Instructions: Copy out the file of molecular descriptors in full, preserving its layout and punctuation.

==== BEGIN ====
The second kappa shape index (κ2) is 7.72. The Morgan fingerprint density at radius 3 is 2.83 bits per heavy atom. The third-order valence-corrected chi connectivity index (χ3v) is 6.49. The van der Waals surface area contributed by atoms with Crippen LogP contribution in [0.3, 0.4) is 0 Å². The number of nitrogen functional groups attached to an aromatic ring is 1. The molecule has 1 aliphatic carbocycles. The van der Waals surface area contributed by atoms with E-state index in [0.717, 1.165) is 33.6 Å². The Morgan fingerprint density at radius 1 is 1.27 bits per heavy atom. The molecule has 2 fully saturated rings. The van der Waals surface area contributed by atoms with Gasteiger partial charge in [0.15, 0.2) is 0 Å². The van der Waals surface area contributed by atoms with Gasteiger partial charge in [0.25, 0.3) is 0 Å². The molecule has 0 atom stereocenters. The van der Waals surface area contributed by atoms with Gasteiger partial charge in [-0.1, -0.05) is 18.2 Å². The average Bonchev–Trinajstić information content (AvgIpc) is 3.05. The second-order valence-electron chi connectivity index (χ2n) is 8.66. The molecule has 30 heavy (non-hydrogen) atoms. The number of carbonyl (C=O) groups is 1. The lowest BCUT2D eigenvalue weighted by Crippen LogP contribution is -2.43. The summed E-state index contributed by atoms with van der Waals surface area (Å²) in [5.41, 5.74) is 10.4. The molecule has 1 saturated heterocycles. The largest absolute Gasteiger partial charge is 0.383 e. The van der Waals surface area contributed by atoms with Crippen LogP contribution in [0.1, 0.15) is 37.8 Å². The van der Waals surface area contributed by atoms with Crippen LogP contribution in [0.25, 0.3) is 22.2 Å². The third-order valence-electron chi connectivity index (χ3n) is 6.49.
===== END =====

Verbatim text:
The second kappa shape index (κ2) is 7.72. The Morgan fingerprint density at radius 3 is 2.83 bits per heavy atom. The third-order valence-corrected chi connectivity index (χ3v) is 6.49. The van der Waals surface area contributed by atoms with Crippen LogP contribution in [0.3, 0.4) is 0 Å². The number of nitrogen functional groups attached to an aromatic ring is 1. The molecule has 1 aliphatic carbocycles. The van der Waals surface area contributed by atoms with E-state index in [0.717, 1.165) is 33.6 Å². The Morgan fingerprint density at radius 1 is 1.27 bits per heavy atom. The molecule has 2 fully saturated rings. The van der Waals surface area contributed by atoms with Gasteiger partial charge in [0.15, 0.2) is 0 Å². The van der Waals surface area contributed by atoms with Gasteiger partial charge in [0.25, 0.3) is 0 Å². The molecule has 0 atom stereocenters. The van der Waals surface area contributed by atoms with Gasteiger partial charge in [-0.1, -0.05) is 18.2 Å². The average Bonchev–Trinajstić information content (AvgIpc) is 3.05. The second-order valence-electron chi connectivity index (χ2n) is 8.66. The molecule has 30 heavy (non-hydrogen) atoms. The number of carbonyl (C=O) groups is 1. The lowest BCUT2D eigenvalue weighted by Crippen LogP contribution is -2.43. The summed E-state index contributed by atoms with van der Waals surface area (Å²) in [5.41, 5.74) is 10.4. The molecule has 1 saturated heterocycles. The largest absolute Gasteiger partial charge is 0.383 e. The van der Waals surface area contributed by atoms with Crippen LogP contribution in [0.1, 0.15) is 37.8 Å². The van der Waals surface area contributed by atoms with Crippen LogP contribution in [0.25, 0.3) is 22.2 Å². The third-order valence-electron chi connectivity index (χ3n) is 6.49.